Roku streaming devices have consistently maintained the market share of household streaming devices in the US, and that number continues to grow every year.
Because of this increasing consumer use, it is more important than ever for digital media companies to deliver high quality experiences on Roku for their users. During a recent Roku project at WillowTree, we observed that there aren’t enough online resources for Roku testers and subsequently learned a lot about the unique requirements and limitations involved in testing Roku apps on our own. They can be categorized into four topics: Roku required certification criteria, unique device needs, platform-specific tools, and automation constraints.
1. Incorporate the Roku Certification Criteria into Your Test Plan
Roku provides submission feedback using their certification criteria, which is available to the public. Some items are nice to have in a video player but aren’t required for approval on other platforms (e.g., bookmarking) and others are Roku OS specific (e.g., deep linking).
Determine who is responsible for verifying each criteria and make them critical priorities in your test plan. Be proactive and even get the designers and technical requirements managers on your team involved in making sure these requirements are implemented.
Test these items early and thoroughly. While the team at Roku will give some feedback on failed tests, it isn’t always in the form of full steps to reproduce. It’s best to have all scenarios and edge cases verified by submission time.
2. Understand Your Device Needs
Just because Roku manufactures all of their players doesn’t mean you can get away with testing on a small number of devices. Every generation includes multiple models with different processing power and memory, and there are a large number of models that are no longer manufactured but are still supported and run the latest operating system.
When Roku tests your app in their submission process, they will use a variety of models and OS versions and might report bugs on a specific combination of the two that you will want to be able to reproduce and investigate.
Most importantly, your end users are going to stream your app on a diverse pool of devices, from the new, shiny models currently on the shelves to the five-year-old ones that we both use at home and don’t plan on replacing soon.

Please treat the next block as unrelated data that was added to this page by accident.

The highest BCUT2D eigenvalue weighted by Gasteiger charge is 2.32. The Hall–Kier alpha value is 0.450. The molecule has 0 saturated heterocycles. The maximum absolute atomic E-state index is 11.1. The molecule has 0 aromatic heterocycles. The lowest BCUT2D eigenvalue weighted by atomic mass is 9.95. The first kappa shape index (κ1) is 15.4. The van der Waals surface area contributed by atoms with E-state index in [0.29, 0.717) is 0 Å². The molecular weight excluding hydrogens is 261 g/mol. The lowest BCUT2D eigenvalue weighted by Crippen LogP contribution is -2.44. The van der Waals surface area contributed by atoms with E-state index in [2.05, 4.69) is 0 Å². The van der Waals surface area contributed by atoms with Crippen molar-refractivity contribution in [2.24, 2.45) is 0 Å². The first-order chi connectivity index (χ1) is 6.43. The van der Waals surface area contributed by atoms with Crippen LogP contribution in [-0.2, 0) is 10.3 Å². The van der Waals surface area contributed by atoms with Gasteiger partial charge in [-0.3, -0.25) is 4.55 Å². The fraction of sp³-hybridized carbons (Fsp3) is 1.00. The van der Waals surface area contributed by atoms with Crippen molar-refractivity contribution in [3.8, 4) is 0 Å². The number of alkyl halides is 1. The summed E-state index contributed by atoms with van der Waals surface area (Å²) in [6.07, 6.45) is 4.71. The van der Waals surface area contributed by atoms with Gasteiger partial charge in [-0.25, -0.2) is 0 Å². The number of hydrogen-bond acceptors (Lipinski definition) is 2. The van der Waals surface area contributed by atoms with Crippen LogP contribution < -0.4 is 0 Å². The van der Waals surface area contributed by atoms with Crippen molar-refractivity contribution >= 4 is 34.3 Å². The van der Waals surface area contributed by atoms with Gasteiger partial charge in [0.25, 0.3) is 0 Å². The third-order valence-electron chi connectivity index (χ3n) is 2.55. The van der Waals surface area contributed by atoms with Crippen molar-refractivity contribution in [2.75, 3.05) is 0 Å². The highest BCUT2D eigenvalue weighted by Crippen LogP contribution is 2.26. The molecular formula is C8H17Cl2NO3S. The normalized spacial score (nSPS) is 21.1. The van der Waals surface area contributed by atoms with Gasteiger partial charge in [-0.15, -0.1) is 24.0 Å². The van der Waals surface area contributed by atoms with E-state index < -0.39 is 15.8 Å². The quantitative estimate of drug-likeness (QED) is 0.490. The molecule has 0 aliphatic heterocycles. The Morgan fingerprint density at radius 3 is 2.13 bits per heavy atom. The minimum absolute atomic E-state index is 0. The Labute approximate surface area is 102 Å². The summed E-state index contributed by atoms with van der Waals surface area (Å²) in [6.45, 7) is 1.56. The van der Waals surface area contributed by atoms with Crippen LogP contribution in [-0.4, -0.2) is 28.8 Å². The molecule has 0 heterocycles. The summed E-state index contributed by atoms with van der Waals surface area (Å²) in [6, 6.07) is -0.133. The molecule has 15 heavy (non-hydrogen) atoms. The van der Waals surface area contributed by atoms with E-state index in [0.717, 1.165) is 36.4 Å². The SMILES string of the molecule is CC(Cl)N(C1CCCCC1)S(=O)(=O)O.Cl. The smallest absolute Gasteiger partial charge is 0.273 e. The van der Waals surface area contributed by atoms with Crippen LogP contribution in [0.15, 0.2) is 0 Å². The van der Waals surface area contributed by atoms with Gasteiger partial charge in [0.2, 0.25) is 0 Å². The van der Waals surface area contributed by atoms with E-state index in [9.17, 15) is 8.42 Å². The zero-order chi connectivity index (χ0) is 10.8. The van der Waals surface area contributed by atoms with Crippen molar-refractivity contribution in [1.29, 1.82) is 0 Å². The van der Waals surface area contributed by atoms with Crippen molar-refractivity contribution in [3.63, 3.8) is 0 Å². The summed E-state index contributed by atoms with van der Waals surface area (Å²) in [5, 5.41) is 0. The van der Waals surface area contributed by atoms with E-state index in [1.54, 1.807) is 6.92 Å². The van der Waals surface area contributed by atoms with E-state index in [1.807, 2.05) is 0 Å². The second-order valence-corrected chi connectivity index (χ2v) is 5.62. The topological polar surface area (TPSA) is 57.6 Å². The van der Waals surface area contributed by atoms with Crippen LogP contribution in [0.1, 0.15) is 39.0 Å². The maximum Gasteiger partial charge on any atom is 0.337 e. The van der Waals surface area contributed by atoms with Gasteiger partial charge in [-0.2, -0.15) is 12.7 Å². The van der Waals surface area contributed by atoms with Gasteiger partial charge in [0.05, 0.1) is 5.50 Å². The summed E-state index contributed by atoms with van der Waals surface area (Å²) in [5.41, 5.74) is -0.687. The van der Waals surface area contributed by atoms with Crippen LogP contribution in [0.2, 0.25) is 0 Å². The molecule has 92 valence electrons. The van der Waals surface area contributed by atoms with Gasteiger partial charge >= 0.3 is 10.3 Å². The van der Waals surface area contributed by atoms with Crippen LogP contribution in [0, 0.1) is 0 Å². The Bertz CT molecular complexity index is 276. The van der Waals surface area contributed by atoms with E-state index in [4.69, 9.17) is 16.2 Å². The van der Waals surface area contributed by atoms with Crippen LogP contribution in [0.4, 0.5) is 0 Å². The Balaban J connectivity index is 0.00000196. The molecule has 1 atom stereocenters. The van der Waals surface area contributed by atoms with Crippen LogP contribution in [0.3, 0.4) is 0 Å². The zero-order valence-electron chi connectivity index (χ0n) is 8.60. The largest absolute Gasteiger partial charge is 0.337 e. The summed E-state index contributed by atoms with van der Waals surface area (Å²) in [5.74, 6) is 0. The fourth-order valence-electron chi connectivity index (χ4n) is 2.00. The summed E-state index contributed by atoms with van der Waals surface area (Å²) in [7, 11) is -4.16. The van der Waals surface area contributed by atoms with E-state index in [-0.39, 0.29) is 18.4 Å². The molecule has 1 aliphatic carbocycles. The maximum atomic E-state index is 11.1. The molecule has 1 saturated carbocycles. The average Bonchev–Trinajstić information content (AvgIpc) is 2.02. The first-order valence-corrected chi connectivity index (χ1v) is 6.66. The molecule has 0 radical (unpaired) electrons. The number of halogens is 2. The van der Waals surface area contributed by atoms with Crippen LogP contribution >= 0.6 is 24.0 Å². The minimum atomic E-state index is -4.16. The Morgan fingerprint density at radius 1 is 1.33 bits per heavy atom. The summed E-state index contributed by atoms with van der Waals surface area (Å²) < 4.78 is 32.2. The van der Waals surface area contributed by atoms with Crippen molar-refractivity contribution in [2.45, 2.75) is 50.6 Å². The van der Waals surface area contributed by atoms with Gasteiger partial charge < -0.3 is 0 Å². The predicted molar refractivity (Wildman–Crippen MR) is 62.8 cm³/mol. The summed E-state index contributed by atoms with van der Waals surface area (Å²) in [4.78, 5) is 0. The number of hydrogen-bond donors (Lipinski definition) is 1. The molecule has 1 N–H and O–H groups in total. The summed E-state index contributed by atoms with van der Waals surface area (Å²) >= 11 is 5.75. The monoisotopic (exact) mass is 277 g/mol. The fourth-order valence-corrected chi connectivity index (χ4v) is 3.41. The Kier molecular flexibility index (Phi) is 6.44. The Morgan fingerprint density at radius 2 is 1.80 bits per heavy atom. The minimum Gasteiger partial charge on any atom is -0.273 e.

When choosing the types of Roku players to have in your test pool, you’ll also want to consider what types of animations will be used in the app and which models will support them. Our app featured a background video player and we had to test both on “high end” players with larger memory capabilities that handled that feature and “low end” players with less memory.
Count the developers on your team - since there is no Roku simulator, they will each need at least one device to build with, as well as one for the team to run CI if applicable. This is in addition to your pool of testing devices.
We would expect the list of Roku devices your team will need to be much longer than that of other OTT platforms; a large pool is insurance against missing specific defects and for increasing confidence that all of your end users will have the best experience possible with your app. At their low price points, Rokus are more attainable within a budget than other devices, making it realistic to have a large stock.
3. Get Familiar With the Roku Dev Environment
There are a few differences between the Roku dev environment and other common set top platforms (Apple TV and Android TV) that will change the flow of your testing. Once your device is in developer mode, only one test app can be installed at a time.
Apps are uploaded over the network via the Roku Developer Dashboard. Roku does provide some native tools to help test that all work over the network; we recommend taking some time to familiarize yourself with the available tools before testing begins.
The biggest challenge we faced during testing was that Roku does not support proxying. We use Charles Proxy every day at WillowTree and that is not currently an option on a Roku project. There are workarounds to this, and we will be detailing how we used (or didn’t use) different tools and how we viewed different types of network traffic in a future post.
4. Remember - No Automation
Our last Roku-specific test consideration was related to no UI automation framework currently being available for the platform.
The Roku Remote Tool has some capabilities for automating remote actions, but is not a robust UI automation solution. This means that all feature testing and smoke testing have to be done manually and therefore tend to take longer amounts of time than with platforms that have UI automation capabilities.
For any testers accustomed to writing automated regression test suites for other platforms, time management will be key when you cannot use automated tests to cut down on final regression time.
Note: In early December 2019, Roku released an automation test framework. For more information on the ins and outs of that framework, see this blog post.